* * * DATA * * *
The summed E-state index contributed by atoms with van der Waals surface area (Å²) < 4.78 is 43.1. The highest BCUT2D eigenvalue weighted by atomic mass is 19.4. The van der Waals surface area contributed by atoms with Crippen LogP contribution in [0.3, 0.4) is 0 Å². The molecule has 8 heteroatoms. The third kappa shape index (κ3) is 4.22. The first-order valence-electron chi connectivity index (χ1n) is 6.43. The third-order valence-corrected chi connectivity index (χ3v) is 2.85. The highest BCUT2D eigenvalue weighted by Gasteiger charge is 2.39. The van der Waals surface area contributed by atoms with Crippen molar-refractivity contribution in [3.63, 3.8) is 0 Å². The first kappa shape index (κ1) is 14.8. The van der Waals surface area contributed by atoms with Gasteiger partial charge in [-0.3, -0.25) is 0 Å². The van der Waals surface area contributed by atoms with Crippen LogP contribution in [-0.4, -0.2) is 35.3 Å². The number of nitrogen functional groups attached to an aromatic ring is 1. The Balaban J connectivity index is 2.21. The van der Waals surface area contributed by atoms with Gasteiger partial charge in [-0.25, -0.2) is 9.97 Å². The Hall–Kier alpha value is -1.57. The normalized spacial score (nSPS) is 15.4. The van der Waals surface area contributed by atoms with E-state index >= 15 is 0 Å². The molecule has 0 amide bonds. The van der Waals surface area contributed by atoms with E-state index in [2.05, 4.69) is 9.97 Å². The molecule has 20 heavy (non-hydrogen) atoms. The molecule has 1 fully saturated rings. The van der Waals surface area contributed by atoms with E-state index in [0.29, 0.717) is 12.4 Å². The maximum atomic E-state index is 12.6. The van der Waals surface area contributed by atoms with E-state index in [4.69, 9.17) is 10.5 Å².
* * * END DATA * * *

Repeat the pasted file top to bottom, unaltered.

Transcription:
The summed E-state index contributed by atoms with van der Waals surface area (Å²) < 4.78 is 43.1. The highest BCUT2D eigenvalue weighted by atomic mass is 19.4. The van der Waals surface area contributed by atoms with Crippen LogP contribution in [0.3, 0.4) is 0 Å². The molecule has 8 heteroatoms. The third kappa shape index (κ3) is 4.22. The first-order valence-electron chi connectivity index (χ1n) is 6.43. The third-order valence-corrected chi connectivity index (χ3v) is 2.85. The highest BCUT2D eigenvalue weighted by Gasteiger charge is 2.39. The van der Waals surface area contributed by atoms with Crippen molar-refractivity contribution in [3.63, 3.8) is 0 Å². The first kappa shape index (κ1) is 14.8. The van der Waals surface area contributed by atoms with Gasteiger partial charge in [-0.3, -0.25) is 0 Å². The van der Waals surface area contributed by atoms with Crippen LogP contribution in [-0.4, -0.2) is 35.3 Å². The number of nitrogen functional groups attached to an aromatic ring is 1. The Balaban J connectivity index is 2.21. The van der Waals surface area contributed by atoms with Gasteiger partial charge in [-0.25, -0.2) is 9.97 Å². The Hall–Kier alpha value is -1.57. The normalized spacial score (nSPS) is 15.4. The van der Waals surface area contributed by atoms with E-state index >= 15 is 0 Å². The molecule has 0 amide bonds. The van der Waals surface area contributed by atoms with E-state index in [2.05, 4.69) is 9.97 Å². The molecule has 20 heavy (non-hydrogen) atoms. The molecule has 1 fully saturated rings. The van der Waals surface area contributed by atoms with E-state index in [0.29, 0.717) is 12.4 Å². The maximum atomic E-state index is 12.6. The van der Waals surface area contributed by atoms with E-state index in [4.69, 9.17) is 10.5 Å².